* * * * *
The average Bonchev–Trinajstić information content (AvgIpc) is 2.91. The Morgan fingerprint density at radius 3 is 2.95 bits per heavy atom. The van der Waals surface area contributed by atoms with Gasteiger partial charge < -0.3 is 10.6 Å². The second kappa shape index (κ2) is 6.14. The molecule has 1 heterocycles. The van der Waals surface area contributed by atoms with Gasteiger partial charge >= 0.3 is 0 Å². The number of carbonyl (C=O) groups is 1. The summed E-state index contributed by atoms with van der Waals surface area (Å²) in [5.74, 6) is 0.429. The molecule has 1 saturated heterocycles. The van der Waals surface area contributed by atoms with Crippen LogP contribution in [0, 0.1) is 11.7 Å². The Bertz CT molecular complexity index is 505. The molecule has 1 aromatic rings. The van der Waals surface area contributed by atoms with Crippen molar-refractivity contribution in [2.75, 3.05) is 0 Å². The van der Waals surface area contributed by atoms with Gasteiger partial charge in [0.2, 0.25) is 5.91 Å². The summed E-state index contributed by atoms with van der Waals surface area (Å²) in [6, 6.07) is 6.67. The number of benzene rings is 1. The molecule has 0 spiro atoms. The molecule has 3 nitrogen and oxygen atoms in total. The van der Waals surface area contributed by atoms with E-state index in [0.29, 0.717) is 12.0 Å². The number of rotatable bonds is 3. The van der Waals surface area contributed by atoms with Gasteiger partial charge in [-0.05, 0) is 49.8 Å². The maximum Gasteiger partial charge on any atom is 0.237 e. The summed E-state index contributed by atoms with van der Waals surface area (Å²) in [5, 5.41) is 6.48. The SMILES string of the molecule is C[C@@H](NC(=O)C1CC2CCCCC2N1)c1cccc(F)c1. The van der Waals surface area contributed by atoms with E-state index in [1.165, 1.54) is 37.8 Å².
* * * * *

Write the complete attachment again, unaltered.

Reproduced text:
The average Bonchev–Trinajstić information content (AvgIpc) is 2.91. The Morgan fingerprint density at radius 3 is 2.95 bits per heavy atom. The van der Waals surface area contributed by atoms with Gasteiger partial charge < -0.3 is 10.6 Å². The second kappa shape index (κ2) is 6.14. The molecule has 1 heterocycles. The van der Waals surface area contributed by atoms with Gasteiger partial charge >= 0.3 is 0 Å². The number of carbonyl (C=O) groups is 1. The summed E-state index contributed by atoms with van der Waals surface area (Å²) in [5.74, 6) is 0.429. The molecule has 1 saturated heterocycles. The van der Waals surface area contributed by atoms with Crippen LogP contribution in [0, 0.1) is 11.7 Å². The Bertz CT molecular complexity index is 505. The molecule has 1 aromatic rings. The van der Waals surface area contributed by atoms with Crippen molar-refractivity contribution in [2.75, 3.05) is 0 Å². The van der Waals surface area contributed by atoms with Gasteiger partial charge in [0.2, 0.25) is 5.91 Å². The summed E-state index contributed by atoms with van der Waals surface area (Å²) in [6, 6.07) is 6.67. The number of benzene rings is 1. The molecule has 0 spiro atoms. The molecule has 3 nitrogen and oxygen atoms in total. The van der Waals surface area contributed by atoms with E-state index in [0.29, 0.717) is 12.0 Å². The number of rotatable bonds is 3. The van der Waals surface area contributed by atoms with Gasteiger partial charge in [-0.05, 0) is 49.8 Å². The maximum Gasteiger partial charge on any atom is 0.237 e. The summed E-state index contributed by atoms with van der Waals surface area (Å²) in [5, 5.41) is 6.48. The SMILES string of the molecule is C[C@@H](NC(=O)C1CC2CCCCC2N1)c1cccc(F)c1. The van der Waals surface area contributed by atoms with E-state index in [1.165, 1.54) is 37.8 Å².